But for Nebraska forward and potential NBA Draft pick Isaiah Roby, it's home. 

"Small town kid, it's something that's always been a part of my identity," Roby told NBC Sports Washington for I Am the Prospect. "I have that underdog mentality and a chip on my shoulder of being from a small town. I have a lot of pride in that."

"I think I'm one of only two or three guys to play Division I basketball out of my town, and that's something I'm really proud of."

Roby's struggle against small town obscurity began at a young age, back when he was playing AAU ball. 

"It took a lot to get to this point for me, especially coming from a small town with not a lot of opportunities so it takes a lot of time and dedication, countless miles," he said. "I would drive 90 minutes roundtrip, or both ways, just for practice, AAU practice."

And in Roby's case, he wasn't the only one making those long trips and dedicating countless hours to furthering his basketball career. Roby credits his mother, Danielle, as a big reason why he's where he is now.

"She sacrificed a lot for me to be in the place I am today and she's my biggest motivator," he said. "She's the reason that I was able to play AAU basketball because those things aren't cheap. You know, traveling, paying for team fees, paying for hotel fees.

"My mom picked up multiple jobs at a time for me to be in those positions and in order for me to be where I am today."

Roby began to gain recognition in Dixon because of his skills on the basketball floor. So much so, his "stardom" affected his job. 

"Growing up, I worked at a restaurant in Dixon, 'world's tallest host' they were saying," Roby recalled. "First I was a host, and as I got better in basketball, people started to recognize me more. They had to move me to the back because it took too long for me to sit people at tables."

However, outside of his hometown, Roby was still relatively unknown. He only received one scholarship offer from a Divison I school, Nebraska, which like Dixon had little basketball history. 

But it was that chance to make some history which sold Roby on becoming a Cornhusker.

"Probably the biggest reason I ended up at Nebraska is because of the coaching staff and the facilities they have there," he said. "Coaches sold me on being a part of something new, trying to start something new at a university. Nebraska is not known for basketball, but they kind of sold me on being a special time in Nebraska basketball history, so that was something that I definitely wanted to be a part of."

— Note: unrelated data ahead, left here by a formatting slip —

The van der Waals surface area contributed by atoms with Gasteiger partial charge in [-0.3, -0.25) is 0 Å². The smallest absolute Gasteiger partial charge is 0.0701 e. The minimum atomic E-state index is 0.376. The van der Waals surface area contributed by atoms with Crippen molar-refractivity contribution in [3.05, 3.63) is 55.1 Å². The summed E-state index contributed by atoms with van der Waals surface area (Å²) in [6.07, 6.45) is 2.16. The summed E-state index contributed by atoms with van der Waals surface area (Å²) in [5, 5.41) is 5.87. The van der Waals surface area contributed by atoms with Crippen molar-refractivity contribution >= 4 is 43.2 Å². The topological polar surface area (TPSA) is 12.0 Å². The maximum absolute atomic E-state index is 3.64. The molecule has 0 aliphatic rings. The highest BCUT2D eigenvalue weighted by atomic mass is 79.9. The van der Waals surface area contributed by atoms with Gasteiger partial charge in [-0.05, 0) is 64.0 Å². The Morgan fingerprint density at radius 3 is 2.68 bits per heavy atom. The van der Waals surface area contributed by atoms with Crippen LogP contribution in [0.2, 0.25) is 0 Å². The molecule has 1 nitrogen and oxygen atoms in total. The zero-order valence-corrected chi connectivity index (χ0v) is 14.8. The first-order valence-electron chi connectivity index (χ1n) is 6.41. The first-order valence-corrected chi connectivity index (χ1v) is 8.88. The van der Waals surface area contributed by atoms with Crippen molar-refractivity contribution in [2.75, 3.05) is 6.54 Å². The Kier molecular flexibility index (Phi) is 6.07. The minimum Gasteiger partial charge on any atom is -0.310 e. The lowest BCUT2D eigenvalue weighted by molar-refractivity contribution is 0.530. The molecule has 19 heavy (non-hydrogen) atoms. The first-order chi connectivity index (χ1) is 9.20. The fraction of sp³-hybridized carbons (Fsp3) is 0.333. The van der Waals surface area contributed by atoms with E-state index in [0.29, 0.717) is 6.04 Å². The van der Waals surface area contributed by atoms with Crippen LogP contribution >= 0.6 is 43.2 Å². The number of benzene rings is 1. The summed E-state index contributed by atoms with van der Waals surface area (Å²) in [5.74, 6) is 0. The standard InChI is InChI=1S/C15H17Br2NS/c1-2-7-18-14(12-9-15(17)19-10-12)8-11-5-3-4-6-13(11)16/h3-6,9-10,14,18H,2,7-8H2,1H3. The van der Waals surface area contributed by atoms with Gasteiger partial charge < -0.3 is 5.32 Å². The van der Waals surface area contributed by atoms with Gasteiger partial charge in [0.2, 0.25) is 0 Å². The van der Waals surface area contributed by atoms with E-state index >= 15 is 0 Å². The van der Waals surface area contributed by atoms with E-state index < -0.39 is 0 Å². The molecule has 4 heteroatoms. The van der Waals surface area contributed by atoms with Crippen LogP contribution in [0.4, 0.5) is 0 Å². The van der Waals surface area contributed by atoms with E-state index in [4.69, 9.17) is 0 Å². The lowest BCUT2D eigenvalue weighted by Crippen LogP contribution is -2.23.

During his sophomore and junior seasons in Lincoln, Roby helped the Cornhuskers earn back-to-back berths in the NIT, Nebraska's first postseason appearances since making the NCAA Tournament in 2014. 

In fact, Roby led Nebraska to its first postseason win since 2008, scoring a career-high 28 points in the Cornhuskers' 80-76 victory over Butler in the 2019 NIT first round. 

Now, he has his sights set on the NBA. Roby projects as a low first-round or second-round pick, NBC Sports Washington's Ben Standig ranking Roby No. 41 on his latest 2019 NBA Draft Big Board.

And after beating the odds to play for a Division I program, Roby believes he can do the same at the next level. 

"In every gym I go into I feel like I'm the best player, so I'm just trying to prove that to all these NBA teams," Roby said. "And at the end of the day, if I get a chance, I'm the type of player that's gonna work hard."

"I know I need to work on parts of my game and develop further, but I think down the line I'm going to be a starter in this league and a player that sticks around for multiple years."

Roby has aspirations to do good work off the court as well, remembering how others helped him and his family in times of need. 

"I grew up in a Habitat for Humanity home. My family did things like shop with a cop on Christmas. The local police department would come and give my family a turkey for Thanksgiving." 

"I've had all these opportunities for people to help me and my family out, so that's something I definitely want to be involved [with] in the NBA," he said. "Being a positive role model for kids in the community, these are all things I'm looking forward to doing for an NBA team."

And as potentially the first native of Dixon to make the NBA, Roby's journey can provide inspiration to anyone with dreams that may seem impossible. 

"I'm living proof that it's possible to come out of anywhere no matter what the situation," Roby said. "If you really, truly care about it enough, anything is possible."